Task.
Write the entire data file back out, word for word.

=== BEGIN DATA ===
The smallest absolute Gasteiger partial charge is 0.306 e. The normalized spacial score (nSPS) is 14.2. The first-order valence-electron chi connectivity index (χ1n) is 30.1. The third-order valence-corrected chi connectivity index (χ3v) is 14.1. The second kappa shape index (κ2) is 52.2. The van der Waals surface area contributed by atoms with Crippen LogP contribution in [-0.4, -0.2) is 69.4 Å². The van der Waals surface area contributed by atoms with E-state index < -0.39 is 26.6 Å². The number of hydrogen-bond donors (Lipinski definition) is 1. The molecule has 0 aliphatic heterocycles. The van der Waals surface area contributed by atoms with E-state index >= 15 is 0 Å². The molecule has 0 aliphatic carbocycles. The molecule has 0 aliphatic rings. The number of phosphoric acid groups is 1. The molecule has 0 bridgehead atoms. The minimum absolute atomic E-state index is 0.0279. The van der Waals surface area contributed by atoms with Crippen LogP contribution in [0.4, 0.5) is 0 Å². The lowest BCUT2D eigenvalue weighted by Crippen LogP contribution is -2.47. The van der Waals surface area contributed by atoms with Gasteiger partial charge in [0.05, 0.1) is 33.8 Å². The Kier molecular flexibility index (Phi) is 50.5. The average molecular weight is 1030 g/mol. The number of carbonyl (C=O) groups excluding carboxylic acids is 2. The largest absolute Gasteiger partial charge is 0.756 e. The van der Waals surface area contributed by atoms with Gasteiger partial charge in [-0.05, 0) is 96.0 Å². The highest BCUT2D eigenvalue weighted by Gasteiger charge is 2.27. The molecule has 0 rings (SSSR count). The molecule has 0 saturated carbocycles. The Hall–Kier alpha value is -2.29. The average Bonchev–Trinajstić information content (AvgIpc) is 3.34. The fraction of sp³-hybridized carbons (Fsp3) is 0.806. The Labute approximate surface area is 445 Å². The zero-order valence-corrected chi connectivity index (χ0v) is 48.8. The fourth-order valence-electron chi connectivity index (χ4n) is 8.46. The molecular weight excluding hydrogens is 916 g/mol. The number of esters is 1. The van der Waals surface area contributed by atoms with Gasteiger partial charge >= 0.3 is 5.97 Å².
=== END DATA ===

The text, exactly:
The smallest absolute Gasteiger partial charge is 0.306 e. The normalized spacial score (nSPS) is 14.2. The first-order valence-electron chi connectivity index (χ1n) is 30.1. The third-order valence-corrected chi connectivity index (χ3v) is 14.1. The second kappa shape index (κ2) is 52.2. The van der Waals surface area contributed by atoms with Crippen LogP contribution in [-0.4, -0.2) is 69.4 Å². The van der Waals surface area contributed by atoms with E-state index < -0.39 is 26.6 Å². The number of hydrogen-bond donors (Lipinski definition) is 1. The molecule has 0 aliphatic heterocycles. The van der Waals surface area contributed by atoms with E-state index >= 15 is 0 Å². The molecule has 0 aliphatic carbocycles. The molecule has 0 aliphatic rings. The number of phosphoric acid groups is 1. The molecule has 0 bridgehead atoms. The minimum absolute atomic E-state index is 0.0279. The van der Waals surface area contributed by atoms with Crippen LogP contribution in [0.4, 0.5) is 0 Å². The lowest BCUT2D eigenvalue weighted by Crippen LogP contribution is -2.47. The van der Waals surface area contributed by atoms with Gasteiger partial charge in [0.05, 0.1) is 33.8 Å². The Kier molecular flexibility index (Phi) is 50.5. The average molecular weight is 1030 g/mol. The number of carbonyl (C=O) groups excluding carboxylic acids is 2. The largest absolute Gasteiger partial charge is 0.756 e. The van der Waals surface area contributed by atoms with Gasteiger partial charge in [-0.05, 0) is 96.0 Å². The highest BCUT2D eigenvalue weighted by Gasteiger charge is 2.27. The molecule has 0 rings (SSSR count). The molecule has 0 saturated carbocycles. The Hall–Kier alpha value is -2.29. The average Bonchev–Trinajstić information content (AvgIpc) is 3.34. The fraction of sp³-hybridized carbons (Fsp3) is 0.806. The Labute approximate surface area is 445 Å². The zero-order valence-corrected chi connectivity index (χ0v) is 48.8. The fourth-order valence-electron chi connectivity index (χ4n) is 8.46. The molecular weight excluding hydrogens is 916 g/mol. The number of esters is 1. The van der Waals surface area contributed by atoms with Gasteiger partial charge >= 0.3 is 5.97 Å².